After pressure from the government, YouTube has backed down on its stance that the Google-owned company isn’t responsible for user content. The site has removed a trove of videos with talks from Anwar al-Awlaki, an American-born Muslim cleric who became radicalized while he lived in London.
How many videos were removed?
Awlaki was put on the terrorist kill list under President Barack Obama and was killed in a drone strike along with three other Al Qaeda members in Yemen in 2011. After his death, his followers celebrated him as a martyr and posted more and more of his videos on YouTube, making him the internet’s top English-language jihadist recruiter.
This fall, the site held more than 70,000 videos with Awlaki’s work; after YouTube’s purge, searching his name only brings up around 18,000 videos, most of which deal with news reports about his death and other tangential material.
Can people simply re-upload them?
In theory, no. YouTube says that human reviewers must flag videos to start the process, but once they’re banned, a digital function will automatically delete more uploads of the same clip.
It’s great that Google and YouTube are finally taking steps to stop terrorist rhetoric from spreading on the video platform, but they must continue to be held accountable.
“We need to keep an eye on this,” Glenn said.
EDITOR'S NOTE: This article provided courtesy of TheBlaze.
BULENT KILIC/AFP/Getty Images
This is a rush transcript and may contain errors.
GLENN: Okay. I’m concerned about Google and YouTube because Google is becoming people’s news source. They’ve just hired 1,000 reporters and journalists. And — and this isn’t necessarily good. Because they’re starting to control everything.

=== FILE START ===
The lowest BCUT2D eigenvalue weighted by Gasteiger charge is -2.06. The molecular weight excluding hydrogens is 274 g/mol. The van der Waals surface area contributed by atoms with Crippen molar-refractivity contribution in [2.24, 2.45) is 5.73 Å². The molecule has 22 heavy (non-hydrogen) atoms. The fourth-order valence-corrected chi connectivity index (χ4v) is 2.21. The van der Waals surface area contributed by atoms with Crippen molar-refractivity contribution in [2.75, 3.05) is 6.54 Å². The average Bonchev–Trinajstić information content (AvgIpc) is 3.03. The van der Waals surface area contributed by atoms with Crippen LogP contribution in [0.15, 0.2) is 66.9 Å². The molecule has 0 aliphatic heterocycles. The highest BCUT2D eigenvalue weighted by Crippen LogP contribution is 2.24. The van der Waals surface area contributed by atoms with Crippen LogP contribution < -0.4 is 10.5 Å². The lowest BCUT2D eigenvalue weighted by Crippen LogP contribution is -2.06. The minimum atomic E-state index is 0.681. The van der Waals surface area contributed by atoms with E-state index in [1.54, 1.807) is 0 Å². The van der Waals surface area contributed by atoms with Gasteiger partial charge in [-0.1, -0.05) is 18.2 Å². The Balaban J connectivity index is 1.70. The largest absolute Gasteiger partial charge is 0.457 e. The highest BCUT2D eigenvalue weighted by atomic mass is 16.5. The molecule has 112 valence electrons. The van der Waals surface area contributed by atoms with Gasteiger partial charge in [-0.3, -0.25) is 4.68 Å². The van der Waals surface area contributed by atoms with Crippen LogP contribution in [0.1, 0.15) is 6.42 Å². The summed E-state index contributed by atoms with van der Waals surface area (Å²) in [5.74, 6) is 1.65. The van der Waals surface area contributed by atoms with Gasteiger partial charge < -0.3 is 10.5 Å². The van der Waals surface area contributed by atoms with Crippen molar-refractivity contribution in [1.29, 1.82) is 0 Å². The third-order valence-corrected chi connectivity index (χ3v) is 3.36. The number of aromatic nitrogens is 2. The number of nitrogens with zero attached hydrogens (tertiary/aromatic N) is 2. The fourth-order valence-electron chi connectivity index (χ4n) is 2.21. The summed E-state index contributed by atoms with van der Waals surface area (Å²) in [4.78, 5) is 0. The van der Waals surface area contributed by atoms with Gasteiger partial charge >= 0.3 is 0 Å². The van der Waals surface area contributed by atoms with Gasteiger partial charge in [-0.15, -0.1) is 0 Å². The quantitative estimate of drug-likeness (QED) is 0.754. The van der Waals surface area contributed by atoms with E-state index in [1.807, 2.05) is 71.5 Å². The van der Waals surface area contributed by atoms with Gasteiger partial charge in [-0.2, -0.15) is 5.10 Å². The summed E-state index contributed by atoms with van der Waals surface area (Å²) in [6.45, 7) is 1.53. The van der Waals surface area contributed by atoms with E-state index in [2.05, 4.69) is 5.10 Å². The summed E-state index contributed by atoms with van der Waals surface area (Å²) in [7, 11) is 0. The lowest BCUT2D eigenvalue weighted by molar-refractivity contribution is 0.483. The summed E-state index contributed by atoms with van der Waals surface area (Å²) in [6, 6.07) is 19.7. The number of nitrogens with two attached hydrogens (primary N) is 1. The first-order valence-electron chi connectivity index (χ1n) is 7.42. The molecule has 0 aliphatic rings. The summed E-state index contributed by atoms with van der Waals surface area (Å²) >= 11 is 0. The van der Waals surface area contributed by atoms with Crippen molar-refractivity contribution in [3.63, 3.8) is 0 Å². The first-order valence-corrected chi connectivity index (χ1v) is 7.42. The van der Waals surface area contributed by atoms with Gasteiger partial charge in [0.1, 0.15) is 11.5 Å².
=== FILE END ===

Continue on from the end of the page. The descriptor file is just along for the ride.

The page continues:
YouTube is owned by Google. And it really needs to get its priorities straight. And we need to keep an eye on this.
The company is finally taking steps to block the late Anwar al-Awlaki’s videos that preach jihad against Americans. They have received complaints from over a decade. But YouTube is taking this major recruitment tool for terrorists and getting rid of it, which is a good thing.
But why are they now doing it? Why now?
Facebook, Twitter, and Google, which is YouTube’s parent company, got called into the principal’s office last week on Capitol Hill, where they were reprimanded for allowing Russia to exploit their services to mess with the US election.
But the problem of jihadist videos on YouTube has been around for much longer. This jihad propaganda influenced the terrorists who attacked Fort Hood, the Boston Marathon, San Bernardino, Orlando, and many of the attacks in Europe.
Six years after al-Awlaki was killed in a US drone strike in Yemen, his videos remained the top English language jihadist recruitment tool. A few weeks ago, a search turned up 70,000 results on YouTube. Seventy thousand videos.
Now, it’s only 18,600 videos. And most of them supposedly are just news reports and commentary about him. No longer his rants about killing Americans.
YouTube is using its video finger printing technology to find and block al-Awlaki’s videos. This could be a major turning point in policy, because YouTube and other social media companies have usually argued that they’re just neutral platforms. And no responsibility at all for what anybody posts.
Well, okay. But are you consistent? For a technology company, YouTube was seriously slow to get to this point.
They made their first public commitment to block videos like al-Awlaki’s in 2010. And yet, even his famous 12-minute call to jihad sermon was available on YouTube until 2016.
Now, here’s why I say they have to get their priorities right: YouTube restricted several Prager University videos that informed viewers about Islamic extremism, as if they contained controversial views.
Ironically, YouTube is now blocking al-Awlaki’s jihadist messages, the very kind of extremism that Prager University’s video exposed. It is just another example of how the left trips on its own shoelaces every single day.